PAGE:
I was sent a review copy of this in pdf form some time ago, and feel conscious that I have not given it its due now that the book has been on sale for nearly two months. In its seventh volume, the first to deal with the twenty-first century revival of Doctor Who, About Time still fails to deliver on its mission statement. It's too badly referenced, uneven in approach and simply inaccurate to be "the most comprehensive, wide-ranging and at times almost unnervingly detailed handbook to Doctor Who that you might ever conceivably need". It's still phenomenally entertaining as an entry to the plains of culture over which Tat Wood has grazed and which shape his profoundly personal and imaginative understanding of Doctor Who's impact on British culture. For every dubious statement about bendibusses on London bus routes, Queen Victoria's speech patterns, misspellings of Auf Wiedersehen, Pet or the workings of S4C, there are truths about the way satellite television conquered the council estates before marching on the middle classes (a reality which has been missed by some prominent mainstream social commentators) and the emergence of high-profile media figures as Doctor Who fans and how it rankled with those of us who felt we had openly kept the flame burning during the wilderness years. The similarities between the scheduling environment into which Doctor Who was launched in 1963 and that of 2005 are explored in such a way to give those who insist the 2005 series can't be considered the same programme pause for thought.

In the decade and more in which About Time has been unfolding, the expectations of the Doctor Who factual book audience have changed, and About Time 7 suffers as a result from the absence of footnoted or endnoted references. Expansion of the About Time books into the apparatus-laden, thoroughly factchecked works they could be would be a challenging task and produce much heavier tomes, and more of them. However, About Time 7 remains an intelligent read, a conversation with people able to pull in all manner of references to different areas of human activity in an attempt to show how they are reflected in the fictions of the Doctor's world and the facts of production behind them. It's by no means a last word, despite its assertions, but should be proud instead that it is an engagement with its readers - daring them, perhaps, to recognise the in-jokes at the expense of strands of fannish commentary which litter the text like icebergs which refuse to melt - and implicitly a work in progress.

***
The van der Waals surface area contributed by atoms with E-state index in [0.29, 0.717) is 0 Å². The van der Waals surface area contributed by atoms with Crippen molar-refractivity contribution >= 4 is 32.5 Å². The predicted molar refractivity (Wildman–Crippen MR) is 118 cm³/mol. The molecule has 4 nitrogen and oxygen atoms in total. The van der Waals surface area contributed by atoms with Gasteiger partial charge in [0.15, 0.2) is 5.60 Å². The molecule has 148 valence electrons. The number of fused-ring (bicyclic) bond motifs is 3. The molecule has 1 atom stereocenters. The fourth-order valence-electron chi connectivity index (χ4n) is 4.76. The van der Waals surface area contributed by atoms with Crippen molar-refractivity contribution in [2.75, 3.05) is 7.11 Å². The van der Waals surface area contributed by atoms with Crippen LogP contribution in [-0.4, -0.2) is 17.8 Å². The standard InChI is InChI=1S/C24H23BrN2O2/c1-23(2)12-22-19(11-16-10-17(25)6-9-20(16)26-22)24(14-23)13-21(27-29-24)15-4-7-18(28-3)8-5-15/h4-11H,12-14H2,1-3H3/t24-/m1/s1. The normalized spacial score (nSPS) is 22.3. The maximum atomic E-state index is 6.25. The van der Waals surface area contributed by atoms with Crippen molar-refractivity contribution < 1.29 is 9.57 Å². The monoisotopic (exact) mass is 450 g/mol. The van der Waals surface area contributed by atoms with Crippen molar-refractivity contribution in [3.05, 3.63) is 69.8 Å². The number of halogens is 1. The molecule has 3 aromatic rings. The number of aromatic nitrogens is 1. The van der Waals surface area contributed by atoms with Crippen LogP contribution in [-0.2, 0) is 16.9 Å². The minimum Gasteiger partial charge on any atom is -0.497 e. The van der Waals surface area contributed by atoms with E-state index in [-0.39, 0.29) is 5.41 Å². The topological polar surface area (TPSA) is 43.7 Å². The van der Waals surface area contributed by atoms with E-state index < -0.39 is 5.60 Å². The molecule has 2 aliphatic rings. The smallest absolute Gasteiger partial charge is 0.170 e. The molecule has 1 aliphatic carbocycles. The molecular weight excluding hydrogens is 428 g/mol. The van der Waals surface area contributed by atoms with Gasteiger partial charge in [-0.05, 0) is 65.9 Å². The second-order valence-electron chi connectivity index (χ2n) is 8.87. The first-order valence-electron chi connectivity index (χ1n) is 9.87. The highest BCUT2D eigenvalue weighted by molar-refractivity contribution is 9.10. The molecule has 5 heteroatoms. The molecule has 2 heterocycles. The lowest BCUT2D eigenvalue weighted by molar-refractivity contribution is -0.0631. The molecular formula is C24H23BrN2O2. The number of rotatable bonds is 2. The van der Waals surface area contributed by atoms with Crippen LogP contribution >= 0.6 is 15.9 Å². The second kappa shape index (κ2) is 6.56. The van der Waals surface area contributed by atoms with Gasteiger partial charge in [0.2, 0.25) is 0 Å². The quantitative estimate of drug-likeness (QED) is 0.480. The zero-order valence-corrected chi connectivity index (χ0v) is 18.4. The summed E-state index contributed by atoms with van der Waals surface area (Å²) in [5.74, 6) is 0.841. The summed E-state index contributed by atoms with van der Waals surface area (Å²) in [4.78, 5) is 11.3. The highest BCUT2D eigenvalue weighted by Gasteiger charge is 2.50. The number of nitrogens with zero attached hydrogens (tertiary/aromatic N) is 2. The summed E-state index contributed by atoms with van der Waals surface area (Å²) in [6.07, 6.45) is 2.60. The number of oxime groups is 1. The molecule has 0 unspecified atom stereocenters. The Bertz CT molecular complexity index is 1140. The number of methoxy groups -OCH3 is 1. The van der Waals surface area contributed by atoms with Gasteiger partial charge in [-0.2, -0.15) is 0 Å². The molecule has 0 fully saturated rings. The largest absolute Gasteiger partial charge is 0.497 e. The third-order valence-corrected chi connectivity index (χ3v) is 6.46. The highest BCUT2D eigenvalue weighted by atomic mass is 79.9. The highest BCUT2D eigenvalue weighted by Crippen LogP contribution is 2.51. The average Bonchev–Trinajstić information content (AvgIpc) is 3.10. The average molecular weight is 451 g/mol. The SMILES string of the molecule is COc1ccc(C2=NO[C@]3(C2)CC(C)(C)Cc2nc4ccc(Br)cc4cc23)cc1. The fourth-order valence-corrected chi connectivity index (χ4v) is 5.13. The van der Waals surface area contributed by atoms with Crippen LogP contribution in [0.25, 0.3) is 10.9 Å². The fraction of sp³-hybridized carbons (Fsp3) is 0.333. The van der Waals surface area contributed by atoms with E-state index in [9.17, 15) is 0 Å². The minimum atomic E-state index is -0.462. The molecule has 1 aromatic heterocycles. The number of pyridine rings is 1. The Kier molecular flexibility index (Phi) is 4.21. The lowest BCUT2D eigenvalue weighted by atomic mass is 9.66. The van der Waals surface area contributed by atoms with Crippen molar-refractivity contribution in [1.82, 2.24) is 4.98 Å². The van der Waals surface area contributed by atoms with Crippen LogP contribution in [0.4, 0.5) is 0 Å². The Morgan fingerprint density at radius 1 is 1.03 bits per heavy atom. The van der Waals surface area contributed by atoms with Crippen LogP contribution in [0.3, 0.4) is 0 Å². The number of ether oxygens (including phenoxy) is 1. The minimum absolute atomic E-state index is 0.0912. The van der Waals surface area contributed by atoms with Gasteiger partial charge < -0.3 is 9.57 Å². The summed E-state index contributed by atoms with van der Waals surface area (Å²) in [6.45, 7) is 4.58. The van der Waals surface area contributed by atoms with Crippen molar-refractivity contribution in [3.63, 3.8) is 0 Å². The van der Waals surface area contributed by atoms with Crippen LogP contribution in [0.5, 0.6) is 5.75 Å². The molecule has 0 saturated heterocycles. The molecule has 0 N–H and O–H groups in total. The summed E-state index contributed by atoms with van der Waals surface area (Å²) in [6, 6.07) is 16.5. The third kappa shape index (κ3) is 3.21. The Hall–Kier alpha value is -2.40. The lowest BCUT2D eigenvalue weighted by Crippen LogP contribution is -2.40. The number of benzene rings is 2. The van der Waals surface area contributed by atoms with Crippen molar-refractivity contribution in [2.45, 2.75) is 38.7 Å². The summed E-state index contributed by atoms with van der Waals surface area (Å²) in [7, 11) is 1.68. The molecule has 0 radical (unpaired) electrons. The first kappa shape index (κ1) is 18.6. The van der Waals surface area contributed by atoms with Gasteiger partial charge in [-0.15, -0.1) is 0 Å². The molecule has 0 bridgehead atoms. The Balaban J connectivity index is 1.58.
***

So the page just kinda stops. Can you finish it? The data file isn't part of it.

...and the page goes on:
One of my rare experiments in Doctor Who fan fiction has now been republished at AO3. So back to 2008 and...

Rose Cottage
Another video from the 2009 David Tennant Doctor Who wrap party. Mr Barrowman goes over all Victoria Wood:

Saw this on Facebook and thought that it had to be shared. Proclaiming the end of David Tennant's period in Doctor Who:

The Unsilent Library, edited by Simon Bradshaw, Antony Keen and Graham Sleight (SFF Foundation' £10) is dangerous bedtime reading. Anyone prone to academic treatment of Doctor Who will probably enjoy it, but be prepared to be kept awake by new ideas. This particularly goes for technocratic humanists brought up by the 'old series' in the 1970s. Going to Una McCormack's essay on Gridlock (the episode which reconciled me to the tenth Doctor), we are bid to read Foucault, and probably advisedly given how my own quasi-instinctive understanding of society would probably be dismissed as 'carceral' by Foucauldians. Watch out for much chewing over the role of quasi-Messianic Time Lords in a non-metaphysical universe. This is a book on Doctor Who, as showrun by Russell T Davies, to develop opinions and change minds. It's tremendous that the series can inspire books like this; there's a thriving school of acafandom now concerned with Doctor Who, and long may this continue to be the case.
Colin Brockhurst's mock-up Radio Times cover, imagining Planet of the Dead as a Hartnell story, has been mistaken for a real cover by the staff of The Guardian online: